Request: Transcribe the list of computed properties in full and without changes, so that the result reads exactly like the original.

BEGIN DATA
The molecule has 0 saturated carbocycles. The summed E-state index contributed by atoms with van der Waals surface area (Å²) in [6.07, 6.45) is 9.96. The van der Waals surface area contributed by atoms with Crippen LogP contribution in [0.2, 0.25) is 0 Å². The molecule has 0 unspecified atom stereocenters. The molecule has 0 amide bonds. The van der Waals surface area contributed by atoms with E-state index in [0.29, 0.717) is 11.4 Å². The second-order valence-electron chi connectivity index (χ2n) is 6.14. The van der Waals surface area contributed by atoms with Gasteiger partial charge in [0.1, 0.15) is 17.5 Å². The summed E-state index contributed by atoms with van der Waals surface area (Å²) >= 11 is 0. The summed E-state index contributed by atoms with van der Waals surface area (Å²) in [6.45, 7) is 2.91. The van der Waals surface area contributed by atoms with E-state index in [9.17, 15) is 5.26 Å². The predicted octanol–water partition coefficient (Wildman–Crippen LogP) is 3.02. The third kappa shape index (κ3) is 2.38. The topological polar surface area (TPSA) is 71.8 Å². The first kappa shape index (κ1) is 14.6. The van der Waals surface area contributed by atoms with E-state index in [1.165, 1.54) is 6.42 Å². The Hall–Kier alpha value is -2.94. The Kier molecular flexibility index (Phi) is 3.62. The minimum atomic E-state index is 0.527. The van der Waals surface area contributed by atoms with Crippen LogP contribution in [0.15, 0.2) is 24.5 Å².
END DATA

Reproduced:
The molecule has 0 saturated carbocycles. The summed E-state index contributed by atoms with van der Waals surface area (Å²) in [6.07, 6.45) is 9.96. The van der Waals surface area contributed by atoms with Crippen LogP contribution in [0.2, 0.25) is 0 Å². The molecule has 0 unspecified atom stereocenters. The molecule has 0 amide bonds. The van der Waals surface area contributed by atoms with E-state index in [0.29, 0.717) is 11.4 Å². The second-order valence-electron chi connectivity index (χ2n) is 6.14. The van der Waals surface area contributed by atoms with Gasteiger partial charge in [0.1, 0.15) is 17.5 Å². The summed E-state index contributed by atoms with van der Waals surface area (Å²) >= 11 is 0. The summed E-state index contributed by atoms with van der Waals surface area (Å²) in [6.45, 7) is 2.91. The van der Waals surface area contributed by atoms with E-state index in [9.17, 15) is 5.26 Å². The predicted octanol–water partition coefficient (Wildman–Crippen LogP) is 3.02. The third kappa shape index (κ3) is 2.38. The topological polar surface area (TPSA) is 71.8 Å². The first kappa shape index (κ1) is 14.6. The van der Waals surface area contributed by atoms with E-state index in [1.165, 1.54) is 6.42 Å². The Hall–Kier alpha value is -2.94. The Kier molecular flexibility index (Phi) is 3.62. The minimum atomic E-state index is 0.527. The van der Waals surface area contributed by atoms with Crippen LogP contribution in [0.15, 0.2) is 24.5 Å².